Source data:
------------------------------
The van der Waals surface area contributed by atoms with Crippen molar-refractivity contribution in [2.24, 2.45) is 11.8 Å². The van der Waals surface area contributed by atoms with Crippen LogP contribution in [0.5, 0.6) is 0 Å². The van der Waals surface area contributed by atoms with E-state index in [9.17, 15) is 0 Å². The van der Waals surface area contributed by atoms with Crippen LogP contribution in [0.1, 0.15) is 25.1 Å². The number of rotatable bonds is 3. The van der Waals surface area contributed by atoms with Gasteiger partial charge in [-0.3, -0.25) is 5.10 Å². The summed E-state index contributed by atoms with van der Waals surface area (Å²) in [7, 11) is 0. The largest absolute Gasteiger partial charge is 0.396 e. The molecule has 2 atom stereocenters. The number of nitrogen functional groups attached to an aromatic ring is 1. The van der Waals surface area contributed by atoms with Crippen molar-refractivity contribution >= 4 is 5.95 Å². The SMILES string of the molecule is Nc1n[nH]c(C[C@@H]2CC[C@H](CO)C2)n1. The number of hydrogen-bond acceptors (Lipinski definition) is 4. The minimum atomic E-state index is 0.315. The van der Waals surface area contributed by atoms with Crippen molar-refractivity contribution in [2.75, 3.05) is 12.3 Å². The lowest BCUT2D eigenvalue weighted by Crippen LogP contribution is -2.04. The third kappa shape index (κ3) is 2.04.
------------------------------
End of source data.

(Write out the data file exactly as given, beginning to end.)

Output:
The van der Waals surface area contributed by atoms with Crippen molar-refractivity contribution in [2.24, 2.45) is 11.8 Å². The van der Waals surface area contributed by atoms with Crippen LogP contribution in [0.5, 0.6) is 0 Å². The van der Waals surface area contributed by atoms with E-state index in [9.17, 15) is 0 Å². The van der Waals surface area contributed by atoms with Crippen LogP contribution in [0.1, 0.15) is 25.1 Å². The number of rotatable bonds is 3. The van der Waals surface area contributed by atoms with Gasteiger partial charge in [-0.3, -0.25) is 5.10 Å². The summed E-state index contributed by atoms with van der Waals surface area (Å²) in [7, 11) is 0. The largest absolute Gasteiger partial charge is 0.396 e. The molecule has 2 atom stereocenters. The number of nitrogen functional groups attached to an aromatic ring is 1. The van der Waals surface area contributed by atoms with Crippen molar-refractivity contribution >= 4 is 5.95 Å². The SMILES string of the molecule is Nc1n[nH]c(C[C@@H]2CC[C@H](CO)C2)n1. The number of hydrogen-bond acceptors (Lipinski definition) is 4. The minimum atomic E-state index is 0.315. The van der Waals surface area contributed by atoms with Crippen molar-refractivity contribution in [2.75, 3.05) is 12.3 Å². The lowest BCUT2D eigenvalue weighted by Crippen LogP contribution is -2.04. The third kappa shape index (κ3) is 2.04.